What’s the Security in Risk-Taking?

Any transformation in life direction begins with a choice to risk failure, and inevitably, the topic of “risk-taking” comes up. The counter-balance to risk-taking is “security”. One might hear, if not in these exact words, “I don’t like to take risks, because I value security.”

Unfortunately, words have a nasty tendency to hide layers of meaning underneath them and thus imprison us in our assumptions of what they mean.

Security is a word associated with safety and comfort and freedom from danger. Whereas risk-taking is associated with the opposite: ‘un-safety’, discomfort, and danger. Association with danger however doesn’t tell us anything about the purpose of risk. What is it really?

To begin with, a risk is the anything that involves the possibility of danger whether physically, emotionally, financially, or even morally. From the moment we are born, there is a risk of getting sick, getting hurt, getting killed, or making mistakes. Thus we are all risk-takers because life is inherently dangerous. Being “risk-free” is always an illusion. Therefore, the question whether of whether one likes or dislikes taking risk is less important than the question of whether we have the capability to make judgments about those dangers.

Risk-taking is what kids do when they are climbing a tree or balancing themselves on a wall without a safety net. They do it because they are testing the limits of their judgment and skills. And by testing their limits, they not only strengthen their skills, but also learn how to handle new challenges. In this way, good risk-taking is something that builds up the judgment and resilience muscles. On the other hand, gambling on slot machines builds up very little capability and judgment and thus it could be said to be a “bad” risk.

Life becomes risky when we do not build up our ability to deal with danger. Yet to build up our ability to deal with danger requires us to expose ourselves to progressively greater levels of danger. If you want to become a better firefighter, you have to learn how to make decisions in dangerous circumstances. If you want to be successful in relationships, you must open yourself up to being vulnerable. If you want to learn how to survive in tough economic times, then you must be willing to become entrepreneurial.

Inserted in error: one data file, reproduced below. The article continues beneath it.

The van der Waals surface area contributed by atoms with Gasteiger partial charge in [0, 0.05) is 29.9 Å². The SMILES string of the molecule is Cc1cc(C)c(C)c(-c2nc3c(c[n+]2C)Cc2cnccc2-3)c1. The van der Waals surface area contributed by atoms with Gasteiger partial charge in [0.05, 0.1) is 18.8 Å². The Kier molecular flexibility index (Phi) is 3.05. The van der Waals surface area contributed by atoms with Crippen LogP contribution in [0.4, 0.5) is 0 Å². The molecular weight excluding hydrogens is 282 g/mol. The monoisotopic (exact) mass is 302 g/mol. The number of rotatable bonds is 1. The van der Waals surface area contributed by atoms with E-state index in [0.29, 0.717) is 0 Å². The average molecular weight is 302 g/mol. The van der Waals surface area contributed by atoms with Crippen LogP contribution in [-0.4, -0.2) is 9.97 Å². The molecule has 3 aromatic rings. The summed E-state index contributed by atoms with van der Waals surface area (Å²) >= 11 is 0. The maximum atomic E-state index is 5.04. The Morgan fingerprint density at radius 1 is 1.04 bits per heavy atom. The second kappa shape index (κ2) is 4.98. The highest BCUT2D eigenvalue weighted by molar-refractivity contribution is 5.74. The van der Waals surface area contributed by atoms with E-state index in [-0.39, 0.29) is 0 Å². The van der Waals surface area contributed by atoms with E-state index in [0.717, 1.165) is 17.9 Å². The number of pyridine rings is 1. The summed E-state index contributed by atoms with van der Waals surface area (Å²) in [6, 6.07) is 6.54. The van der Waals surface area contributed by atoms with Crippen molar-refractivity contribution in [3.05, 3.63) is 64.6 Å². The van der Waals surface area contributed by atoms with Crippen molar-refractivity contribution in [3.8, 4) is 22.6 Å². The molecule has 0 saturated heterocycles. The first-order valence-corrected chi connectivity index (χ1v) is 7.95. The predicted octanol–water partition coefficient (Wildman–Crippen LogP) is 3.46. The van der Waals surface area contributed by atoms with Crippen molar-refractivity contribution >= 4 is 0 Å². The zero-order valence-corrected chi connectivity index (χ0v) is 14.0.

In the end, life is always changing and moving, so what is the insecurity of not taking risks? The insecurity is that if you have not fed yourself on a steady diet of “danger”, when the real danger arrives, you will be ill-equipped.

Don’t lead a risky life. Take risks that stretch you physically, emotionally, intellectually, morally so that you can train and prepare yourself for life!

Risk-Taking for Kids

I was secretly scanning my fiancee’s library and came across a book related to my last post: Too Safe For Their Own Good – How Risk and Responsibility Help Teens Thrive by Michael Ungar. In it, he gives some thought as to the benefits of properly encouraging and supporting kids who take calculated risks:

  • Risk-takers are more likely to trust their own judgment
  • Risk-takers have learned to respect the capacities of others and themselves
  • Risk-takers know their limits
  • Risk-takers understand the consequences of their actions
  • Risk-takers (when grown up) are the ones who most readily reach out for help
  • Risk-takers confidently assert their independence

Yes, risk-taking has a dark side; many of the kids my fiancee works are in trouble with the law because of their self-destructive risk taking behaviours. But it speaks to the need of guiding kids to engage with productive life challenges.

It should come as no surprise that judgment and capacity can only be developed by engaging with real challenges. There is a big difference between following instructions or complying with an authority and actually exercising your own will to complete a project. When I reflect back to my school days, I realize it was my voluntary extracurricular activities (not necessarily the school work) that allowed me to create my own sense of self and power.

How are we at teaching or encouraging our kids to take risks?

How do we balance are need to protect them from danger and allowing them to make mistakes?

How are we, as adults, at learning to take risks?

In fact, try this question on for size. When was the last time you intentionally took a risk, big or small?